WASHINGTON, April 17, 2018— The economies of Latin America and the Caribbean (LAC) have turned the corner after a year of tepid growth and six of stagnation, providing an opportunity for countries to solidify their fiscal positions and lay the foundation for long-term inclusive growth.
In its latest semiannual report, “Fiscal Adjustment in Latin America and the Caribbean: Short-Run Pain, Long-Run Gain?”, the World Bank’s Chief Economist Office for Latin America and the Caribbean examines the quickening of growth in the region due in large part to a positive external environment including rising commodity prices, growth in the U.S. and China, and high international liquidity. However, many countries are in a fragile fiscal situation after several years of weak growth.
LAC grew by 1.1% in 2017 and is expected to grow by 1.8% in 2018 and 2.3% in 2019, according to the report. Excluding Venezuela, the estimates are for growth of 2.6% in 2018 and 2.8% in 2019.
The return to growth is being led by the large South American economies of Brazil and Argentina. Brazil is expected to grow by 2.4% in 2018 and 2.5% in 2019. Argentina is expected to grow 2.7% in 2018 and 2.8% in 2019.
Mexico is expected to increase its growth rate to 2.3% and 2.5% in 2018 and 2019, respectively. Central America is expected to post growth of 3.8% in 2018 and 2019, while the Caribbean will likely grow 3.5% in 2018 and 3.4% in 2019.
Despite these positive signs, 31 out of the 32 LAC countries ran an overall fiscal deficit in 2017 and public debt for the whole region stands at 57.6% of GDP.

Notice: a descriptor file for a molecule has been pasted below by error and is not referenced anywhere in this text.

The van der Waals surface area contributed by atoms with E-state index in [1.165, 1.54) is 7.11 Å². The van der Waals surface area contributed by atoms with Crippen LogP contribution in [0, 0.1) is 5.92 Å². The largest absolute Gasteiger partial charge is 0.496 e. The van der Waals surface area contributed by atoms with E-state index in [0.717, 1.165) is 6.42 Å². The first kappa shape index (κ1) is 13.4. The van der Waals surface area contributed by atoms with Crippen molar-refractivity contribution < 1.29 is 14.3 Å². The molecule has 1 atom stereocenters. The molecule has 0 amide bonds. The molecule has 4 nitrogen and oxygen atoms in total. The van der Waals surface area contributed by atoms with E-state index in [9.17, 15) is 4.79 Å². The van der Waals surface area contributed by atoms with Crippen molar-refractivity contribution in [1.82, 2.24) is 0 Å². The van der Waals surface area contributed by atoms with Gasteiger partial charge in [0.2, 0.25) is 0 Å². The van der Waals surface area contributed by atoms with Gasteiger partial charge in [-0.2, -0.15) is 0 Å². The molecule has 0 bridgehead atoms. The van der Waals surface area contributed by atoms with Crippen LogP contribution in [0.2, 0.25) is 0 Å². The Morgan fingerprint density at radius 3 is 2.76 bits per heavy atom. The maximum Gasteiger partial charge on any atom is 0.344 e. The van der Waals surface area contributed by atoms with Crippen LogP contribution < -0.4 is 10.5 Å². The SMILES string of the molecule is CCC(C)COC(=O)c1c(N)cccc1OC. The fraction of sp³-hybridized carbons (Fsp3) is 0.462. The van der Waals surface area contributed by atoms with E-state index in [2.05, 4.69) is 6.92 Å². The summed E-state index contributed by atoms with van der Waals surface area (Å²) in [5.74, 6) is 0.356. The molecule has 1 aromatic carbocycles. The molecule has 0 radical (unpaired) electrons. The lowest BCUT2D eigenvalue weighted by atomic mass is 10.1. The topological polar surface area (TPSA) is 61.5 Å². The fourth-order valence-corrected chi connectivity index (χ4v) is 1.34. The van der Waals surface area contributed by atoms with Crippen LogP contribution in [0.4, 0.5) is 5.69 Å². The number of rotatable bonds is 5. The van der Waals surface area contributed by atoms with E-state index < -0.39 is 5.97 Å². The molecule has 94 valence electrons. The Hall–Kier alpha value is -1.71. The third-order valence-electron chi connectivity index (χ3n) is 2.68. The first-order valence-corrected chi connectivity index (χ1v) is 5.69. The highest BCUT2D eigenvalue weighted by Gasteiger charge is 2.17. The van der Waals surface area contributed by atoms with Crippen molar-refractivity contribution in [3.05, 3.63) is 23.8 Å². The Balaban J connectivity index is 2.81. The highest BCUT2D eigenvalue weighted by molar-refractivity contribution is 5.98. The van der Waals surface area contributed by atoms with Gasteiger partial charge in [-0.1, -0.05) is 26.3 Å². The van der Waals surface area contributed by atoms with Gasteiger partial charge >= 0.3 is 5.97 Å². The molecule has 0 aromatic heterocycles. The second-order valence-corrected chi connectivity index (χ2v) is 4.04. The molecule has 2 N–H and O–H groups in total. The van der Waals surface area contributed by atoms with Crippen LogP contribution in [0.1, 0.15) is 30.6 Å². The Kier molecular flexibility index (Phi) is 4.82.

“Persistent deficits and high levels of debt can jeopardize the hard-won gains made over the last decades in lowering inflation, reducing poverty and inequality, and fueling inclusive growth,” said Carlos Vegh, World Bank Chief Economist for Latin America and the Caribbean. “In the long run, lower fiscal deficits – and lower public debt burdens – would help consolidate those gains and increase growth.”
Fiscal adjustments during good times are important to build fiscal space, the report finds. This enables countercyclical fiscal policies to prepare for the next time economic headwinds come along and to protect the most vulnerable. It also frees resources to deal with potential risks stemming from natural disasters like hurricanes and earthquakes.
Several countries, like Ecuador, Uruguay, México, Colombia, Argentina, El Salvador and Panama, have started gradual fiscal adjustments. Now is the time to speed up the pace of fiscal and structural reforms and strengthen or implement fiscal rules, as needed.
However, the report says these fiscal adjustments should be gradual and not rely too heavily on cutting public investment or social transfers, which are vital to economic growth and poverty reduction. Infrastructure investment is particularly important. Inefficient and non-productive government spending should be the focus of reform.
The challenge is finding the sweet spot for just how much fiscal adjustment is needed. One crucial issue to consider in deciding on an appropriate amount public debt reduction and other fiscal reforms is the levels needed to achieve an investment grade. Steps in this direction can lead to huge savings on external debt and free up resources to support poverty reduction and inclusive growth, according to the report.